The question then becomes, how do we get maximum power out of the solar charger? The answer is easy to say, somewhat difficult to implement. The easy answer is just keep the charger pointed at the sun at all times. The difficult part comes when you have to climb up on the hangar roof every day and every hour to repoint the charger. Not a good idea.

Some pretty smart folks have done some calculations that show the best constant angles to point the charger for maximum insolation or capture of the sun’s energy. All calculations are done with the charger face pointing due true south. Here are the calculations (“latitude” or “lat” is the latitude of your homedrome).

Solar charger aiming angle.

If you don’t want to repoint the charger at all and are willing to take less charge in both winter and summer than is possible, just do the following calculation:

Angle = (lat * 0.76) +3.

For example, the home airport latitude at KGOO (Nevada County Airport, California) is 39, so the compromise angle is 33. The efficiency at this point is 72% of what you could achieve with perfect charger tracking of the sun.

If you don’t mind repointing for summer (on the 30th of March) do the following:

Angle = (lat * 0.93) – 21

And in winter (on the 29th of September) do the following:

Angle = (lat * 0.87) +19

Your overall efficiency increases to 76%. Again, at KGOO, these angles are 15 and 53 for summer and winter respectively.

The test was started at 9 a.m. Still looks like a nice day, and our 12.91-volt battery is getting 15.8 mA of current charge

By 10 a.m. the clouds had started to roll in, but we were still generating 21 mA of charge.

It’s now 11 a.m. Note that even with this small amount of current, the battery is now up to 13.21 volts, but heavy cloud cover dropped the current to 20 mA.

By 2 p.m. the clouds had slightly parted and we were getting 24 mA into a 13.22-volt battery. Other tests I’ve done with this same device and charger are easily double this current in bright sunlight.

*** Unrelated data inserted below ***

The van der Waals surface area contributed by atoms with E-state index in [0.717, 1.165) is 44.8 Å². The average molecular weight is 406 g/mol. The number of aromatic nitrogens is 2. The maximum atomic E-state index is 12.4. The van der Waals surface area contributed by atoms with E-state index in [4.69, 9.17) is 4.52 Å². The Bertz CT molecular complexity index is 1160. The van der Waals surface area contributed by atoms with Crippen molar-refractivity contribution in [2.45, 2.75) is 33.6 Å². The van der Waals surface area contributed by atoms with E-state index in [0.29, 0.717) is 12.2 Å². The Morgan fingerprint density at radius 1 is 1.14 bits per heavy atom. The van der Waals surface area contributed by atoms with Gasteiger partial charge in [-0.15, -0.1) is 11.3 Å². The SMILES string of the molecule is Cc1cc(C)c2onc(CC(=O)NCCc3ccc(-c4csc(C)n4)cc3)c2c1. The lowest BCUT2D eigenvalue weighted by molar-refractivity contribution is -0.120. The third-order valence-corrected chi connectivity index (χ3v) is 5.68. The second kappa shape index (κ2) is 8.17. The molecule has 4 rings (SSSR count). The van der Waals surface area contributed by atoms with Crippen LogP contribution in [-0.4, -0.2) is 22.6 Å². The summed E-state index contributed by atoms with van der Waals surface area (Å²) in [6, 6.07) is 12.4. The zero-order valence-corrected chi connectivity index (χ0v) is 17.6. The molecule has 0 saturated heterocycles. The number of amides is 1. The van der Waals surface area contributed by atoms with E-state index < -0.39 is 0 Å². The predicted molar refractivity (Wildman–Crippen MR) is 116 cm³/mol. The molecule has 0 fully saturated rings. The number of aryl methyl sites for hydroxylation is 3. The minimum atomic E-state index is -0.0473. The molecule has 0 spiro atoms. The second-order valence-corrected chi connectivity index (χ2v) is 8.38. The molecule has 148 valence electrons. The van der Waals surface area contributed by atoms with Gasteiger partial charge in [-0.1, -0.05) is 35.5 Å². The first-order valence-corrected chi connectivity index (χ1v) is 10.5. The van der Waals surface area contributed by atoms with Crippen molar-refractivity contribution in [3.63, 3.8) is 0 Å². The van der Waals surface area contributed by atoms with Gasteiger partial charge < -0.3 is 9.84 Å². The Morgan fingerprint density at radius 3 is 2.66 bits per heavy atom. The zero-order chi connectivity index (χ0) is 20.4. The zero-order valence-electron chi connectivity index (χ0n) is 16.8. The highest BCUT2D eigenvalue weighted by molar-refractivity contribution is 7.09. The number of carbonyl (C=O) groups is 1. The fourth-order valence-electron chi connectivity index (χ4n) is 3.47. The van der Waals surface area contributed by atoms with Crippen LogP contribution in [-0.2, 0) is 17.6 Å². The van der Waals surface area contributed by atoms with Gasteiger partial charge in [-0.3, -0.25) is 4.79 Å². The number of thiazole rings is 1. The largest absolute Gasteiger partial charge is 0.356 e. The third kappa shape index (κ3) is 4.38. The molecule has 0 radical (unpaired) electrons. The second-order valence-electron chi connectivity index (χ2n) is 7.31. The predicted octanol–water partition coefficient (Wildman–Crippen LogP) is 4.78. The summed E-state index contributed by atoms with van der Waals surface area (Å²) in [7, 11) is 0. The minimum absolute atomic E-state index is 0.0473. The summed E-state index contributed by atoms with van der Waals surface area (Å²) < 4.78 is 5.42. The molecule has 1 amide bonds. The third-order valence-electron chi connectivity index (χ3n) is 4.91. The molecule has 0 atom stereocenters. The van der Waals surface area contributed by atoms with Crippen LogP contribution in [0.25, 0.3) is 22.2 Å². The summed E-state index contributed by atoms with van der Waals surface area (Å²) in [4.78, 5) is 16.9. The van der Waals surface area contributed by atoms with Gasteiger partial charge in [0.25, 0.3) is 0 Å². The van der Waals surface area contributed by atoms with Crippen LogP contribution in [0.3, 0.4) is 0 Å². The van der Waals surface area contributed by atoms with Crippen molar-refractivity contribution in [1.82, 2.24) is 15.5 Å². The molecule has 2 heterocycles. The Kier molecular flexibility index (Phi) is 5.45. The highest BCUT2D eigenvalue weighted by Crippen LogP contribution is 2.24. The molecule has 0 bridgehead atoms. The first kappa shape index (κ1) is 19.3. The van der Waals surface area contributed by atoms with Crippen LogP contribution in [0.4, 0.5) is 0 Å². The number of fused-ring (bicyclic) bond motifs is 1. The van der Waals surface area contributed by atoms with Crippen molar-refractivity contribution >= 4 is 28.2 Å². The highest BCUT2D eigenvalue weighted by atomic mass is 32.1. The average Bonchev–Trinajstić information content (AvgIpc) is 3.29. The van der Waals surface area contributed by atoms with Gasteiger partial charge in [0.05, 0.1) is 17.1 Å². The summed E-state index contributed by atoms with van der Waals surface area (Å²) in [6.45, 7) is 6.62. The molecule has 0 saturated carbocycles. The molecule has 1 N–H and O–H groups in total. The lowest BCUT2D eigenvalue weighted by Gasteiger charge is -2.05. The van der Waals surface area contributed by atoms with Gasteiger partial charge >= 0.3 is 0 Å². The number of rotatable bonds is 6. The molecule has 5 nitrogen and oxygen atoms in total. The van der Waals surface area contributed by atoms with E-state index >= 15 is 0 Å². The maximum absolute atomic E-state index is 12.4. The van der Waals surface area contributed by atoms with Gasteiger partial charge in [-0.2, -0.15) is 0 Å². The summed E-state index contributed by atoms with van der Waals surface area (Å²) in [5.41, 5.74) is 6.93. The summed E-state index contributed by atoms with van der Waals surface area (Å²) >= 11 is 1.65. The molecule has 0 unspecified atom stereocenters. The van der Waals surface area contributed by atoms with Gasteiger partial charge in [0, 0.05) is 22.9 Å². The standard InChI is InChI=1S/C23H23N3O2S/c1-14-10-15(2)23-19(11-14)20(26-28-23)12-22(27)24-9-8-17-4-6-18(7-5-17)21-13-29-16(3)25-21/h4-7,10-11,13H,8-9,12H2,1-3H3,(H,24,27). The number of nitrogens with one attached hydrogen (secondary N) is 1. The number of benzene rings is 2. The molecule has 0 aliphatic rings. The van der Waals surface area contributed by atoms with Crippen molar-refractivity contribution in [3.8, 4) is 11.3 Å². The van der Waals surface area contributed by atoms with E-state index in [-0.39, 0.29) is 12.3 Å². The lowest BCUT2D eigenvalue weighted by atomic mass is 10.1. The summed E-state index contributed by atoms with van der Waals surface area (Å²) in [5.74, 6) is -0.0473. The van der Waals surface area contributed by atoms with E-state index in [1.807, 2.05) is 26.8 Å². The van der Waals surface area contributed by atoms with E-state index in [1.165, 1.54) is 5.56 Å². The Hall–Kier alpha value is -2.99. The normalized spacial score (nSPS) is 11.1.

At 5 p.m. the sun was nearly down, we were down to 9 mA, and the battery had started to go down in voltage for the night.

Here are a few questions that I think this project might pose:

Q. Harbor Freight has some 5 watt and 13 watt chargers. Will this controller work with them?

A. The 5-watt charger is a 5-volt charger for cell phones and tablets. No, it won’t work. The 13-watt charger is a 12/24-volt charger. This controller will probably work in 12-volt mode. I don’t know if it is weatherproof to the point where you can leave it out in the elements.

Q. Will low temperatures affect the rate of charge?

A. Yes. The colder the temperature, the better a solar charger works. While the sun is much lower in the sky and is visible for fewer hours in a day, the colder temperatures will help increase the current output.

Q. The case of the charger is plastic. Will it deteriorate over time?

A. Yes. I’ve painted one with silver “UV” dope, and it seemed to increase the life quite a bit. I’m still looking for something that will protect the plastic lens over the solar cells and haven’t found anything that doesn’t drastically decrease the charger’s output.

Q. I see that HF has a $70 12-volt 35-amp-hour sealed glass mat battery for sale. Any comments?

A. Yup, lucky you. Experimentals can use any battery the owner wants. My 182 isn’t so fortunate. Caution—the case (+) and (-) terminals seem to be reversed from the aircraft convention.

Hey, that was kind of fun for me. I think we ought to branch out and revisit some of the stuff I did 20 years ago and see if we might want to update it with currently available parts. I haven’t forgotten about the ADS-B article(s) in plain English, nor about the shielded switching power supply for the LED nav lights. All in good time. Until then…stay tuned…

Note: The images for this story were taken on a cold, dark day. You should expect at least double the performance on a typical bright spring/summer/fall day.


Jim Weir is the chief avioniker at RST Engineering. He answers avionics questions in the Internet newsgroup www.pilotsofamerica.com-Maintenance. His technical advisor, Cyndi Weir, got her Masters degree in English and Journalism and keeps Jim on the straight and narrow. Check out their web site at www.rst-engr.com/kitplanes for previous articles and supplements.